The Straits Times
www.straitstimes.com
Published on Feb 09, 2013
 

What about our Singaporean identity?

 
 

I HAVE no doubt that we will be able to accommodate the projected population of 6.9 million in 2030, but I am unsure of the underlying principles of quality and the Singaporean identity.

Though the hardware is easier to achieve, assuming the world economic landscape remains unchanged, I have doubts about the "software" component.

The White Paper did not seem to elaborate on basic amenities like water and electricity plants, nor address social facilities like education, security and health care.

Why let economics dictate population size, thereby diluting our native population to nearly half and losing our Singaporean identity? Why not focus on sustainable economic growth with productivity, and a population of 5.5 million?

I do not see the merit in converting 25,000 foreign nationals into citizens each year. Would this diluted core of Singaporeans be as strong and united as native Singaporeans? How do we know if they can be fully integrated into our multiracial social fabric? Do they have the same heartbeat and think like us?

It is also risky to use developable net density to portray our advantages over cities with larger land areas.

Our projected 13,000 people per sq km, compared to Hong Kong's 22,000 per sq km, does not justify the trade-off.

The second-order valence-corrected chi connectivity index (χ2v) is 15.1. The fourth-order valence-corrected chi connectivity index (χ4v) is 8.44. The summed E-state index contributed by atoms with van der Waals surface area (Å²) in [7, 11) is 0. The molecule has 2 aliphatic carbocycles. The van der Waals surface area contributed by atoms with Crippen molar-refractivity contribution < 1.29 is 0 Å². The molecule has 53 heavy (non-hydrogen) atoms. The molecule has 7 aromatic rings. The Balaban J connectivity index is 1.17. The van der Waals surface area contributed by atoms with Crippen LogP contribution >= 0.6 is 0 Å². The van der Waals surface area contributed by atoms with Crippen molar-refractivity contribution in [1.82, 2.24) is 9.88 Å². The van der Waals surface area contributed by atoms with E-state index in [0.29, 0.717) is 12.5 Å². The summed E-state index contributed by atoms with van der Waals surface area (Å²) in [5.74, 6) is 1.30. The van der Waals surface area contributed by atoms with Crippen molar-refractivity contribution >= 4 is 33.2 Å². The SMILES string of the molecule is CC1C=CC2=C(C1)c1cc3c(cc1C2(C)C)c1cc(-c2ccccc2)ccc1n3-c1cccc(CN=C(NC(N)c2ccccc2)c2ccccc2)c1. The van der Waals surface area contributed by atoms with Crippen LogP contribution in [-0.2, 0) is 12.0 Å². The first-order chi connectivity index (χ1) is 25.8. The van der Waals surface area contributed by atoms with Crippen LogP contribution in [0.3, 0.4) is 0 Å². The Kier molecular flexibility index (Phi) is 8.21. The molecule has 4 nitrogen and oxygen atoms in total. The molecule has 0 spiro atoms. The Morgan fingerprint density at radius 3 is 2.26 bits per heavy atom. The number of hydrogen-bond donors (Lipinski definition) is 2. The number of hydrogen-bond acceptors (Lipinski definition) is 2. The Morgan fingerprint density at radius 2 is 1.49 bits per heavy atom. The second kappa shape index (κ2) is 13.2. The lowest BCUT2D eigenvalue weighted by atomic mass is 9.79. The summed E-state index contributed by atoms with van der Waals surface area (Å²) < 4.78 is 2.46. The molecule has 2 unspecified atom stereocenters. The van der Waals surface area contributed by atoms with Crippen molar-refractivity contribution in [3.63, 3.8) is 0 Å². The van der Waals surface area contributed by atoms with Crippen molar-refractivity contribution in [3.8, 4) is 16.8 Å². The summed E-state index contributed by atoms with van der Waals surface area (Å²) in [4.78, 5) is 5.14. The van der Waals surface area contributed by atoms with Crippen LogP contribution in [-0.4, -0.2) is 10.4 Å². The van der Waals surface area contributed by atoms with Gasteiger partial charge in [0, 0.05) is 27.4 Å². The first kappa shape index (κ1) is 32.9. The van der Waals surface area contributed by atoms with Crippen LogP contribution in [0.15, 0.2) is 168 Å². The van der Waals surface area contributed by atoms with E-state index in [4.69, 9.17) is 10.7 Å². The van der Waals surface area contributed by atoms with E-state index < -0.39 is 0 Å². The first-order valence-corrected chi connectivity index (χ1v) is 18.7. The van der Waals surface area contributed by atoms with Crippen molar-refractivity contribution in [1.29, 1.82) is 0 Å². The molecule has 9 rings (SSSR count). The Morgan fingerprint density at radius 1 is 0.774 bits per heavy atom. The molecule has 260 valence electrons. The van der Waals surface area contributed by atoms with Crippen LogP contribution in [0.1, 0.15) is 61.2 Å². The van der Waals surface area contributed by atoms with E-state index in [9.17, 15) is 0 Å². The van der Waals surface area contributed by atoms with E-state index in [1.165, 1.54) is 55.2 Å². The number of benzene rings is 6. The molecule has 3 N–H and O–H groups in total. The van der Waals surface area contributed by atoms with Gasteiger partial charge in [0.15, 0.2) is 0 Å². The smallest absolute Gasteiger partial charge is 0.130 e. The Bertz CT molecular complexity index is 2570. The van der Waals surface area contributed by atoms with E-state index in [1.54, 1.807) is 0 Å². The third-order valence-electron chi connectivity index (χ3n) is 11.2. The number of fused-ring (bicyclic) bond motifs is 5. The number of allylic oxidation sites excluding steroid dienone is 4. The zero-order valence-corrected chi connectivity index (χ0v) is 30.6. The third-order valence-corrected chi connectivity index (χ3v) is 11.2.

There are intrinsic differences in interpreting the net density, in terms of demographic profile and ultimate quality of life, between Singapore and Hong Kong. We have developed 430 sq km out of 710 sq km in less than 40 years, while Hong Kong has developed only 250 sq km out of 1,108 sq km over more than 100 years.

Singapore merely has the sea to fall back on, while Hong Kong has its vast hinterland.

Come 2030, native Singaporeans may have to work and live with new naturalised citizens and foreigners that make up nearly 50 per cent of the population, while the Hong Kong people remain very homogeneous, with the same cultural background and Cantonese being the common dialect.

It would be good to know that beneath the veneer of a vibrant Hong Kong, there are tremendous stresses and fault lines.

Can we overcome social tensions to maintain our multiracial, multi-religious and multicultural harmonious society that has been built up since independence?

Paul Chan Poh Hoi